Marketing communication should be so framed as not to abuse consumers’ concern for the environment, or exploit their possible lack of environmental knowledge.
Marketing communication should not contain any statement or visual treatment likely to mislead consumers in any way about the environmental aspects or advantages of products, or about actions being taken by the marketer in favour of the environment.
Overstatement of environmental attributes, such as highlighting a marginal improvement as a major gain, or use of statistics in a misleading way (“we have doubled the recycled content of our product” when there was only a small percentage to begin with) are examples.
Marketing communications that refer to specific products or activities should not imply, without appropriate substantiation, that they extend to the whole performance of a company, group or industry.
An environmental claim should be relevant to the particular product being promoted and relate only to aspects that already exist or are likely to be realised during the product’s life, including customary and usual disposal or reasonably foreseeable improper disposal.
It should be clear to what the claim relates, e.g. the product, a specific ingredient of the product, or its packaging or a specific ingredient of the packaging. A pre-existing but previously undisclosed aspect should not be presented as new.
Environmental claims should be up to date and should, where appropriate, be reassessed with regard to relevant developments.
Vague or non-specific claims of environmental benefit, which may convey a range of meanings to consumers, should be made only if they are valid, without qualification, in all reasonably foreseeable circumstances.
If this is not the case, general environmental claims should either be qualified or avoided.
In particular, claims such as “environmentally friendly,” “ecologically safe,” “green,” “sustainable,” “carbon friendly” or any other claim implying that a product or an activity has no impact – or only a positive impact – on the environment, should not be used without qualification unless a very high standard of proof is available.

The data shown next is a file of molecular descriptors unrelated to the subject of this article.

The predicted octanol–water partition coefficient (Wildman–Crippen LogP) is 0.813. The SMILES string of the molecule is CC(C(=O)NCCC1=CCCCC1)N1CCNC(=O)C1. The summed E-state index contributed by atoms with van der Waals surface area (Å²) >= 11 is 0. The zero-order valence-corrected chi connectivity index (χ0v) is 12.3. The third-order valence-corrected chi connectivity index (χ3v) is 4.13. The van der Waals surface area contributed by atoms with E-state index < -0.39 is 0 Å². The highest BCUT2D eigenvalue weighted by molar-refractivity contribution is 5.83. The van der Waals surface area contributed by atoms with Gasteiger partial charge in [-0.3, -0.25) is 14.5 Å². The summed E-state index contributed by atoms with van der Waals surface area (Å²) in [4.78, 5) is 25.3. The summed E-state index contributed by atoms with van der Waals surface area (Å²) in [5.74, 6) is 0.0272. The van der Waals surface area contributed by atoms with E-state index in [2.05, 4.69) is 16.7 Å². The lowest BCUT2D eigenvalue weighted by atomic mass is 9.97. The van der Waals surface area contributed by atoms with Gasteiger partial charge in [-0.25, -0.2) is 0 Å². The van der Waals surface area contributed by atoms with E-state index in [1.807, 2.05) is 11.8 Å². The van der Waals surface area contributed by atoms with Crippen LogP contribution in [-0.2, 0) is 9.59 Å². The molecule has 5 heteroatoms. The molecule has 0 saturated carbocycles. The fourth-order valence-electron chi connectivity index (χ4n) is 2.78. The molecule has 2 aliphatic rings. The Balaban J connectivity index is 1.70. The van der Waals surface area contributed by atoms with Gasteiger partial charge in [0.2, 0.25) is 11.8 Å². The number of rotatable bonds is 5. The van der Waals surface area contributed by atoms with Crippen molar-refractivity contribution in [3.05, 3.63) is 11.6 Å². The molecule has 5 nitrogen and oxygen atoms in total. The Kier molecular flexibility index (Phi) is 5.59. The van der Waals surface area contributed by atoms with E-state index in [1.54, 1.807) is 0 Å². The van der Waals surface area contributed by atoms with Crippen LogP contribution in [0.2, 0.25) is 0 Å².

As long as there are no definitive, generally accepted methods for measuring sustainability or confirming its accomplishment, no claim to have achieved it should be made.
Qualifications should be clear, prominent and readily understandable; the qualification should appear in close proximity to the claim being qualified, to ensure that they are read together.
There may be circumstances where it is appropriate to use a qualifier that refers a consumer to a website where accurate additional information may be obtained. This technique is particularly suitable for communicating about after-use disposal.
For example, it is not possible to provide a complete list of areas where a product may be accepted for recycling on a product package.
A claim such as “Recyclable in many communities, visit [URL] to check on facilities near you,” provides a means of advising consumers where to locate information on communities where a particular material or product is accepted for recycling.
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